Friday, September 28, 2018

Green Wine: Where Are We Now? My Newest Article in Beverage Media Is Now Available Online

My latest article on organic and Biodynamic wines is now live and online at Beverage Media. A lot of research went into this one. Thanks to all who spoke with me!

See it here.

Want to know more? Come to the Oct. 18 webinar I've organized (with Tim Widnes) for Women of the Vine & Spirits, featuring a number of the wineries mentioned in the article, as well as organic and Biodynamic pioneers Monty Waldin and Paul Dolan and the new retailer pilot program Jeff Cameron at Natural Grocers is rolling out.

This event is open to the public. Get details here.

Friday, September 21, 2018

Charlie Barra's 73rd Harvest - In Photos

Charlie Barra is one of the great, elder statesmen of organic grape growing and winemaking in Mendocino County. And here is he - at it again - enjoying the blessing of the grapes. It's his 73rd harvest!

Wednesday, September 19, 2018

Don't Miss This Article: Biodynamics Goes Big

Hats off to Betsy Andrews and the team at Seven Fifty Daily for this great article about many of the world's biggest Biodynamic vineyards.

The feature builds on the panel of experts who appeared at Demeter USA's International Biodynamic Wine Conference, for the breakout session Scaling Up: Implementing Biodynamic Viticulture on a Large Scale.

That panel featured wineries with more than 100 acres of Biodynamic vines including Eco Terreno in Sonoma, King Estate and Montinore Estate (both in the Willamette Valley) and Emiliana in Chile. The panel was moderated by Dave Koball, who established the 290 acre Biodynamic vineyard at Bonterra more than 20 years ago and now manages Eco Terreno's vines in Alexander Valley.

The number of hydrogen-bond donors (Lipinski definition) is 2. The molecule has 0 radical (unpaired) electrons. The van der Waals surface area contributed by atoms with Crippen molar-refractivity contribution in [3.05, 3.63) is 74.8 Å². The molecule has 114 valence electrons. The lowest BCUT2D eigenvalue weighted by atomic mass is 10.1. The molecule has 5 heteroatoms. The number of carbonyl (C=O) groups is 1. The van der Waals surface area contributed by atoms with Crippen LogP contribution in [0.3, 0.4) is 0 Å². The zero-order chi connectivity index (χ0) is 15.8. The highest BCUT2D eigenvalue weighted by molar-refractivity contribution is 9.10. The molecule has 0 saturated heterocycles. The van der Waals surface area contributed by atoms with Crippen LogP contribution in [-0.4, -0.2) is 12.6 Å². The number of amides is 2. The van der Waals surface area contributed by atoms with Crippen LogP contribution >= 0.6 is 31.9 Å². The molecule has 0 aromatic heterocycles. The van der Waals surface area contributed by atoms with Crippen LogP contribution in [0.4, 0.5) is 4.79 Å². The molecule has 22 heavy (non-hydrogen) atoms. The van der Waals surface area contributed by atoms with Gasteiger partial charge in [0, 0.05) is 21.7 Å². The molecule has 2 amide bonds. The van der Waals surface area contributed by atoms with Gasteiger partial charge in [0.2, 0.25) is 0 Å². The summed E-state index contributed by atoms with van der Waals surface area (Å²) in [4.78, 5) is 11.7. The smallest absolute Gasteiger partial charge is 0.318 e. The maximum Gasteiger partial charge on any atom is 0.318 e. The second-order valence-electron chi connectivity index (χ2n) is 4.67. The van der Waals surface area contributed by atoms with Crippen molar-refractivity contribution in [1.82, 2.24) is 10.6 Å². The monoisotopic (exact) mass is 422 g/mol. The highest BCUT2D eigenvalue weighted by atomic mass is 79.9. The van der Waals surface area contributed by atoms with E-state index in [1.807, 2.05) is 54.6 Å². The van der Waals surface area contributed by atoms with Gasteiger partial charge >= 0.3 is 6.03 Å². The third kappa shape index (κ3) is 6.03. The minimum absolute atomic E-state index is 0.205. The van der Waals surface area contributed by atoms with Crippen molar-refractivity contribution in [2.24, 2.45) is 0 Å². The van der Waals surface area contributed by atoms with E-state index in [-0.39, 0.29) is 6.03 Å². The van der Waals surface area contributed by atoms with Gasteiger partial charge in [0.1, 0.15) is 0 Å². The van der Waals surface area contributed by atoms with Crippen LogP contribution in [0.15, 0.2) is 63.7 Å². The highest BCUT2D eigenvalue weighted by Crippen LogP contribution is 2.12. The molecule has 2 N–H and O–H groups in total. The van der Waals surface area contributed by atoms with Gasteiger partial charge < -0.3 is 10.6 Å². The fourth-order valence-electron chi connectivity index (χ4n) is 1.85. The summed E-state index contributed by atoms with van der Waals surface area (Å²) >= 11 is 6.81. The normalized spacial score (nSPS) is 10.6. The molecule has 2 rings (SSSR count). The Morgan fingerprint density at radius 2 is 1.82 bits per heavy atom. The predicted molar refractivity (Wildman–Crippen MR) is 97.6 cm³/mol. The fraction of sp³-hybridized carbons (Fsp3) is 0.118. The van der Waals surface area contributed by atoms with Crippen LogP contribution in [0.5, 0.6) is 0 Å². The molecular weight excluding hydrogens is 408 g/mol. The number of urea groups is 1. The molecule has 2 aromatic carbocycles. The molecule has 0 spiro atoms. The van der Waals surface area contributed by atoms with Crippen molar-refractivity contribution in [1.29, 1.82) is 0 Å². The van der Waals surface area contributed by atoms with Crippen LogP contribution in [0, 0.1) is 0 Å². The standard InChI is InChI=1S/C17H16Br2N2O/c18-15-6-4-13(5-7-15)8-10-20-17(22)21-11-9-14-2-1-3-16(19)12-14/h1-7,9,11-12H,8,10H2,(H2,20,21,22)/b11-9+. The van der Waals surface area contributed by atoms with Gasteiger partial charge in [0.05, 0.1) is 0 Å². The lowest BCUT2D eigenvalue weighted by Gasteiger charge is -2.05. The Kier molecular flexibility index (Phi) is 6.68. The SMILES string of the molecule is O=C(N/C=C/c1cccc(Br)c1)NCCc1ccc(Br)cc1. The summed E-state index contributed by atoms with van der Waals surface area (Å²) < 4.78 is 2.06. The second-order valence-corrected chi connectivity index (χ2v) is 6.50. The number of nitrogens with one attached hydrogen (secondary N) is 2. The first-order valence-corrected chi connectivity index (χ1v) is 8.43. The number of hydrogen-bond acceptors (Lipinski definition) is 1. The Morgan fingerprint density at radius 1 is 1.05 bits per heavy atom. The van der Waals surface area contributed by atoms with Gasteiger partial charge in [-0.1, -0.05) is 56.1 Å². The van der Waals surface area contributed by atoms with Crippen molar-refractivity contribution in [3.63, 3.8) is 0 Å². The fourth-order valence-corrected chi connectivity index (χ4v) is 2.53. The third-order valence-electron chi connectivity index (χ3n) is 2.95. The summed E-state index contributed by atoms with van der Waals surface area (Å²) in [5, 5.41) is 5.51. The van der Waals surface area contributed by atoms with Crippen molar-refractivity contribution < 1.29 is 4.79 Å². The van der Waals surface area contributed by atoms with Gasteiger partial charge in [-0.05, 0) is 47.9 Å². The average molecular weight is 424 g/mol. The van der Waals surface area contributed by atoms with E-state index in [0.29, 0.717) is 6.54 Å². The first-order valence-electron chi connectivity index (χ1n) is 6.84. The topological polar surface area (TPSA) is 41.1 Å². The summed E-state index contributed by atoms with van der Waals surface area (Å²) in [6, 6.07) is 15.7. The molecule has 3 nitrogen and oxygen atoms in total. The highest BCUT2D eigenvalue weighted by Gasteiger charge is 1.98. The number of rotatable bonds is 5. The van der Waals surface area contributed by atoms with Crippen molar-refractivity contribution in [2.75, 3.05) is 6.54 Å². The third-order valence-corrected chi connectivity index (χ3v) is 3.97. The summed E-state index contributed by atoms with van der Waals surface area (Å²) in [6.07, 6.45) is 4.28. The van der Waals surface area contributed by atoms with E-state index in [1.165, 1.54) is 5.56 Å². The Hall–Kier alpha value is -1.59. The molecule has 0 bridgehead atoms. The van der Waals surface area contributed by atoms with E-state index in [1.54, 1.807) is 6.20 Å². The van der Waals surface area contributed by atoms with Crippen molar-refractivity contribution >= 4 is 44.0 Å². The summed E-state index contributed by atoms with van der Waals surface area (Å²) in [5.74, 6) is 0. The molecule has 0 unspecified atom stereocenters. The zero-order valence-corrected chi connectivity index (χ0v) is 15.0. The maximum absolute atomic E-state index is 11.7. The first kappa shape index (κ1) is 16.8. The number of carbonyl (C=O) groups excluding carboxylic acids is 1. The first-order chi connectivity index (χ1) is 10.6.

This latest article includes Gerard Bertrand, in southern France, which has 1,482 acres of Demeter certified vineyards (285 hectares already certified and 315 more are expected to be certified by 2020) - which will make it the largest in the world.

(The second largest is Cantina d'Orsogna, a cooperative in the Abruzzo in Italy with 864 acres, whose wines were poured at the conference Grand Tasting).

Emiliana has 674 acres of Biodynamic vines in Chile, making it the third largest in the world.

In the U.S. King Estate is the largest with 471 (although it only makes about 3,000 cases from these vines alone; the rest of its grapes are blended with conventional grapes purchased from other growers.

The southern Oregon winery was just awarded a Wine & Spirits Top 100 winery of the year and will be featured in the Wine and Spirits Top 100 tasting in October, pouring its Biodynamic wines.

Alois Lageder, another winery attending and pouring at the International Biodynamic Wine Conference is also featured in the article. The northern Italian producer has 135 acres of Biodynamic vines and is converting many of its growers to Biodynamic practices.

Friday, September 14, 2018